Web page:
South Dakota plans major ramp-up of hepatitis C treatment in prison

WASHINGTON — The head of South Dakota prisons is pledging to dramatically overhaul how the system treats hepatitis C in the coming year.

South Dakota’s new hepatitis C policy for incarcerated people, which is not yet final or public, will treat all people with hepatitis C for the virus, regardless of the stage of their infection, Corrections Secretary Kellie Wasko told STAT in an interview Monday. The policy will also mandate that all people being booked into prison be tested for the virus, she added.

“Everybody will be treated,” Wasko said. “That is the goal.”


Wasko’s remarks come just weeks after a major STAT investigation that named the state one of the worst in the nation for hepatitis C care for incarcerated individuals. STAT found, through public record requests, that South Dakota treated just seven people last year for the virus, thanks to a policy that required people to get seriously ill before they could get treatment.

STAT’s series “actually helped me to move my agenda along — to say ‘See, this is what I’ve been talking about for two months,’” Wasko said. “We needed that.”


Wasko, who was hired in early 2022 and is a trained nurse and correctional health care specialist, called the state’s previous treatment rates and policies “not acceptable” and “not consistent with [the] community standard of care.” She said she’s been working to revise the state’s protocols since last fall, after the Department of Corrections took full responsibility for managing prison health care. It was previously managed by the state’s health department.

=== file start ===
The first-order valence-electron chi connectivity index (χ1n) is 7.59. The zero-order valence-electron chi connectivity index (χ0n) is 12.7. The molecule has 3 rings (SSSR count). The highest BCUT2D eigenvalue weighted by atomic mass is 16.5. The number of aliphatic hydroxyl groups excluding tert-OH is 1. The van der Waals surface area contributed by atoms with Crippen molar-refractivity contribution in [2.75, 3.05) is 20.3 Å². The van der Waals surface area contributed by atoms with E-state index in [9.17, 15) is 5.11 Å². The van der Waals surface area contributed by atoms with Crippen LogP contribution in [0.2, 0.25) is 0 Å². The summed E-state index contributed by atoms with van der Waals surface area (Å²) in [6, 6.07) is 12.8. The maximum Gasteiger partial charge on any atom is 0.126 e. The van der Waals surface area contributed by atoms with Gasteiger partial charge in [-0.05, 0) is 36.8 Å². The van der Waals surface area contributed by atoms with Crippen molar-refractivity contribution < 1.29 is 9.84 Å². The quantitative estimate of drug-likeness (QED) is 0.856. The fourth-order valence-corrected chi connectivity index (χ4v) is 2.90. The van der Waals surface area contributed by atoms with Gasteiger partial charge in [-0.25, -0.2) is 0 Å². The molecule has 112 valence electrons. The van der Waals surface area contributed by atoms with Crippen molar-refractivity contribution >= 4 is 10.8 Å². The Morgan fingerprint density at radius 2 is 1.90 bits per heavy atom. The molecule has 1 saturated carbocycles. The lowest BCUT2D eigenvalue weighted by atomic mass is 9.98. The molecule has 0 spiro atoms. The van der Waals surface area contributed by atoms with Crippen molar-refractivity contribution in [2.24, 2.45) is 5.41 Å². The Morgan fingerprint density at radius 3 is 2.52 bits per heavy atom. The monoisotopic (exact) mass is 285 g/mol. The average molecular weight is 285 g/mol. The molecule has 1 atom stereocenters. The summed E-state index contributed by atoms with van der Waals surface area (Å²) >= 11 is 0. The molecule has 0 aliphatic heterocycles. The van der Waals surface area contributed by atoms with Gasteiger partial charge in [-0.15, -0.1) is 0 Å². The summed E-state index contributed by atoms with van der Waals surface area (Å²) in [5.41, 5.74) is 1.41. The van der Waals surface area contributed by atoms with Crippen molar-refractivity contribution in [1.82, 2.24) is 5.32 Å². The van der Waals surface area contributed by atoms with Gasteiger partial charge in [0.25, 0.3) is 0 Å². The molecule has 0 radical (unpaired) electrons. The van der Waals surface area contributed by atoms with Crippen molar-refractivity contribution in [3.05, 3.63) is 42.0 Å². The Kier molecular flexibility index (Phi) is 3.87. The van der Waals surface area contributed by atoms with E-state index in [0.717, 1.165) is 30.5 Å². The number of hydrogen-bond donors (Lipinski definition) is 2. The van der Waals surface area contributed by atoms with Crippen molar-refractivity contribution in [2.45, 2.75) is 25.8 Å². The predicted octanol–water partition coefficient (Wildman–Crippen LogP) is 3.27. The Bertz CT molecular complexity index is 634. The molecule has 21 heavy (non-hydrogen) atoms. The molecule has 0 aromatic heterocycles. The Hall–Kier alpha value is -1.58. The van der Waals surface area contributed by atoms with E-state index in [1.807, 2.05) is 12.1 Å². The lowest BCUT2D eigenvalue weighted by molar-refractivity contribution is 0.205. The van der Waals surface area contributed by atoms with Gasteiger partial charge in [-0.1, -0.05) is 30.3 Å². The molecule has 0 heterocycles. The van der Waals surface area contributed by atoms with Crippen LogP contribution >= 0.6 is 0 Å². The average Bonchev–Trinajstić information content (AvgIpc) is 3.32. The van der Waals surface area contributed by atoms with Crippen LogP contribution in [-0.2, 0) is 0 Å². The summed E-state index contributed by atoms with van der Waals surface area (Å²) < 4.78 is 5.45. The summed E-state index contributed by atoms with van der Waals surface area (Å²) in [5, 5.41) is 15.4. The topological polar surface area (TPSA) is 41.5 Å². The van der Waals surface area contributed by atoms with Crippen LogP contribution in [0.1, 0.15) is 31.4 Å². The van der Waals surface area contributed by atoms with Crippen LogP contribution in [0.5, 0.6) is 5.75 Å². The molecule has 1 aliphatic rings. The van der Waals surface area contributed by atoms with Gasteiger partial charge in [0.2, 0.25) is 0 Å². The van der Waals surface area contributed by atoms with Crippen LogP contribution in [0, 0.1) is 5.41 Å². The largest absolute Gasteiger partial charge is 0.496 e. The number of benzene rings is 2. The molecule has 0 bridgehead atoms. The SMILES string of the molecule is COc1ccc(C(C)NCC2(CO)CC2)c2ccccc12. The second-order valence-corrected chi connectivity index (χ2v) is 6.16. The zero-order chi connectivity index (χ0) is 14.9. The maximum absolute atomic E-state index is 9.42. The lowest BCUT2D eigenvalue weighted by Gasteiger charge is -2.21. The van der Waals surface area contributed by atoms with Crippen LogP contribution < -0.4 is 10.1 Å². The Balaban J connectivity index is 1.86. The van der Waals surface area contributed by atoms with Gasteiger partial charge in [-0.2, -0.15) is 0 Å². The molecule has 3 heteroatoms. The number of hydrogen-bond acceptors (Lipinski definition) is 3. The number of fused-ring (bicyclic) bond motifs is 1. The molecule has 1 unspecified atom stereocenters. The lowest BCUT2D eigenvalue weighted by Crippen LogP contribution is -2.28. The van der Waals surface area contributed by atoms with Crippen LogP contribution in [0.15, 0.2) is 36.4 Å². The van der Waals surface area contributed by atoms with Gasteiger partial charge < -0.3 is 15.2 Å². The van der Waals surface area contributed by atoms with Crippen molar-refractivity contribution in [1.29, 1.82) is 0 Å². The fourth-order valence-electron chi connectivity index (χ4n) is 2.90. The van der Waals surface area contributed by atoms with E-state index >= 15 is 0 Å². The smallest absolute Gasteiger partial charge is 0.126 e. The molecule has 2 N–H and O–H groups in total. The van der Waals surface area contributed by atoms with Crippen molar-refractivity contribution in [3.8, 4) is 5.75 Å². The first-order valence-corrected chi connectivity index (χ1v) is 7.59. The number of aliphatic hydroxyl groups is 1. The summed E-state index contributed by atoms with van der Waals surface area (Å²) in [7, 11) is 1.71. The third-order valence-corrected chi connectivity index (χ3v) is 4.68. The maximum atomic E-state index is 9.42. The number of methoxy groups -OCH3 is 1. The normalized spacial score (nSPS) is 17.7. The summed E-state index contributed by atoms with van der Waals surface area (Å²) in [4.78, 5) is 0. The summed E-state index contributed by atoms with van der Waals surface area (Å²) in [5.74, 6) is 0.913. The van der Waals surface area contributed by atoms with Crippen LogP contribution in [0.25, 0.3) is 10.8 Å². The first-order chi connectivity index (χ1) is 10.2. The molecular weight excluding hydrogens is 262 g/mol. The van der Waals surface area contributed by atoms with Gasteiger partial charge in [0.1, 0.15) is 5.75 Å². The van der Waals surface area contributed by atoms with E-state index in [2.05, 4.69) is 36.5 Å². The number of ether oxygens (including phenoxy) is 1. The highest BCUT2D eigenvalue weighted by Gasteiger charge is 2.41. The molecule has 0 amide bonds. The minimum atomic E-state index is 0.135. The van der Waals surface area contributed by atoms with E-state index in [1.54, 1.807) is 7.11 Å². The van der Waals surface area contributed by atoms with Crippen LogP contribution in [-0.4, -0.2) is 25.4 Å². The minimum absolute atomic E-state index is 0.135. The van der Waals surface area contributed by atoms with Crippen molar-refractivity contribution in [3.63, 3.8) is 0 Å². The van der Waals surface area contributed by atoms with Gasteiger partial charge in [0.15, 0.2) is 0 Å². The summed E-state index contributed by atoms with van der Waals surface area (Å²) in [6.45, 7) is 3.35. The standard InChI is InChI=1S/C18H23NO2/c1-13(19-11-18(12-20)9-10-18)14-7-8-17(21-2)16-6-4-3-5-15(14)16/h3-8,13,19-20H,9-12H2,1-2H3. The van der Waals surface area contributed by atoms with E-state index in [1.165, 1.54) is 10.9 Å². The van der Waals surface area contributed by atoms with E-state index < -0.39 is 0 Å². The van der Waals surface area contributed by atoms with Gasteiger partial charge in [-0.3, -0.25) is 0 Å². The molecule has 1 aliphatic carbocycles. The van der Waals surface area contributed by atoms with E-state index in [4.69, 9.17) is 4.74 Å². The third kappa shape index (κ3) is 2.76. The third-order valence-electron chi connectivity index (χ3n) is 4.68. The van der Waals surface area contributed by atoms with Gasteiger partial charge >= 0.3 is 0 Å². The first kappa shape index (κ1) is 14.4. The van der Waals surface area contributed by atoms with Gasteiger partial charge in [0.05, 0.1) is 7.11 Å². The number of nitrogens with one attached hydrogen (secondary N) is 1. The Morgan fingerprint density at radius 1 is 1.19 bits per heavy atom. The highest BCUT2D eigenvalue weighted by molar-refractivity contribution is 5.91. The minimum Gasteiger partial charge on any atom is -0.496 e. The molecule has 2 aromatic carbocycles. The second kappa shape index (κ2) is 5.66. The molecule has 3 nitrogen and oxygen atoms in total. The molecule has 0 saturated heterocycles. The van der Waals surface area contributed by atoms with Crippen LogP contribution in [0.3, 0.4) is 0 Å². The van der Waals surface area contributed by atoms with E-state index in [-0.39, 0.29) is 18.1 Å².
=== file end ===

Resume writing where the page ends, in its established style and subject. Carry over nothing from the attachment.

“We will be doing better,” she said, adding that the previous officials in charge of treating hepatitis C “had done the best with what they thought was good care.”

Wasko said that though the new formal policy isn’t quite finished, her department is already training medical staff on the new policy, and that they could begin prescribing the curative therapies to incarcerated people in the next week to ten days.

Initially, South Dakota will prioritize people for treatment based on a liver metric known as APRI. Wasko told STAT her goal is to have all patients in the first priority group, an estimated 200 individuals, into treatment within ninety days.

By 2024, everyone coming into South Dakota prisons with hepatitis C should be able to begin treatment “within two or three weeks,” Wasko pledged, when asked by STAT how people should judge her state’s progress.

Achieving Wasko’s overall goals will be easier said than done. While hepatitis C is curable with a roughly 12-week course of a once-daily pill, correctional systems larger and more well resourced than South Dakota have struggled to make such dramatic inroads in such short timelines — and there are a number of stumbling blocks South Dakota will have to contend with along the way.

First, the state does not have a true picture of how many people in its care actually are infected with the virus because it hasn’t been testing everyone. The Department of Corrections currently knows of nearly 400 people with the virus, but Wasko acknowledged that the number of people known to have the infection is likely to grow as the state begins testing more and more.

South Dakota will also have to come up with the money to pay for the treatment, which still retails for roughly $24,000 per person. Wasko largely downplayed the budget impacts of dramatically ramping up treatment. She said her plan is to start people on treatment and then worry about whether she needs more money.

“Right now I’ve just told [medical staff] to responsibly start treating patients and we will assess in about ninety days,” Wasko said.

The speed of her promised turnaround is striking but it is not altogether out of character for Wasko. She previously served as the deputy executive director for the Colorado Department of Corrections, and during her tenure, Colorado dramatically improved its own hepatitis C treatment rates. Her hepatitis C-specific pledges are also just some of many promises she’s made to transform the state’s prison system overall, including improving serious understaffing.

Source: STAT